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A man who thinks for himself
on 1 July 2013
Rory Sutherland is good company. He may be the Vice-Chairman of a major ad agency (Oglivy), but Google a couple of his online talks at TED and you get the sense that he'd be good value for a pint. Funny and interesting - the kind of guy who makes you laugh while re-wiring your brain.
His book, The Wiki Man, continues in a similar vein. It's a mixture of interviews, doodles, quotes, and bits of his Spectator column. Like the online lectures the conversation loops through behavioural economics, humour, advertising, social media, true crime, trains, and the brilliance of McDonalds.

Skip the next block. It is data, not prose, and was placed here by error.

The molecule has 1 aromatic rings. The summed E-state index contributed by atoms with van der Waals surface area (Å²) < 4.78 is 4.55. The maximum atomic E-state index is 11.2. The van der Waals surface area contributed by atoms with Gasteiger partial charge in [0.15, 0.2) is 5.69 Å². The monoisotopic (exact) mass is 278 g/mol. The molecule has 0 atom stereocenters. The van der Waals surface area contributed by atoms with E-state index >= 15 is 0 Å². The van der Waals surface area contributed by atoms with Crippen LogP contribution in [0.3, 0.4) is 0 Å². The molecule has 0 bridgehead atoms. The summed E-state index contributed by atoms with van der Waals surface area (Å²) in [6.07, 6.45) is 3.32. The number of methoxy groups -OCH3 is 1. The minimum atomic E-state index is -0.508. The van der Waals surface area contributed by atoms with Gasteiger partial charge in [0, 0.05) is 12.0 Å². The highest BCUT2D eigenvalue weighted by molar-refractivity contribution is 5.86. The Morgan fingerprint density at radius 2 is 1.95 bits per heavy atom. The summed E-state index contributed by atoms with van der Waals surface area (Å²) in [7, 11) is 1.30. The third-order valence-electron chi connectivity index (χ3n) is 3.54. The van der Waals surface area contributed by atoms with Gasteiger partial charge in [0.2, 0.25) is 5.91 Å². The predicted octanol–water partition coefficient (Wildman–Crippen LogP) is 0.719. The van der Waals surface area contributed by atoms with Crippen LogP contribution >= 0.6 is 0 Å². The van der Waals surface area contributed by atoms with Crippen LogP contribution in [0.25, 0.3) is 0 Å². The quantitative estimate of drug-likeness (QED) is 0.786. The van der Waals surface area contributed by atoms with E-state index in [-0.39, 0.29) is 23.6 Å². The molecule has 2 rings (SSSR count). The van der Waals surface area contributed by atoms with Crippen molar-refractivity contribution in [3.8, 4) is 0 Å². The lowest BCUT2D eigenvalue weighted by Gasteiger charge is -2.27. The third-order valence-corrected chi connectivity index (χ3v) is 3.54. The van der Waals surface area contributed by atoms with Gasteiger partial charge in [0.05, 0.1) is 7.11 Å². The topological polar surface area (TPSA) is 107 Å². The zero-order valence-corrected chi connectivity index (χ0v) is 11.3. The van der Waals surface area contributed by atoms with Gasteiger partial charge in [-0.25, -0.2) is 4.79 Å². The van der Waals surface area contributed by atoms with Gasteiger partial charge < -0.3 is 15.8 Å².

And it's great stuff.
There's no 1,2,3 here. No formulas. Instead the deceptively rambling conversation reveals a man prepared to think for himself. In a world where half of all headlines bait us with "7 secret ways to do X" this makes for a refreshing change. Daring even. There is no formula for creative problem solving. There is work.
On the way you'll meet many of the key ideas in behavioural economics; loss aversions, maximising versus satisfying, relative value and so on... usually applied to specific things that drive Sutherland to distraction. Don't get him started on trains... for example.
It's an interesting, funny and easy read. What else are you looking for?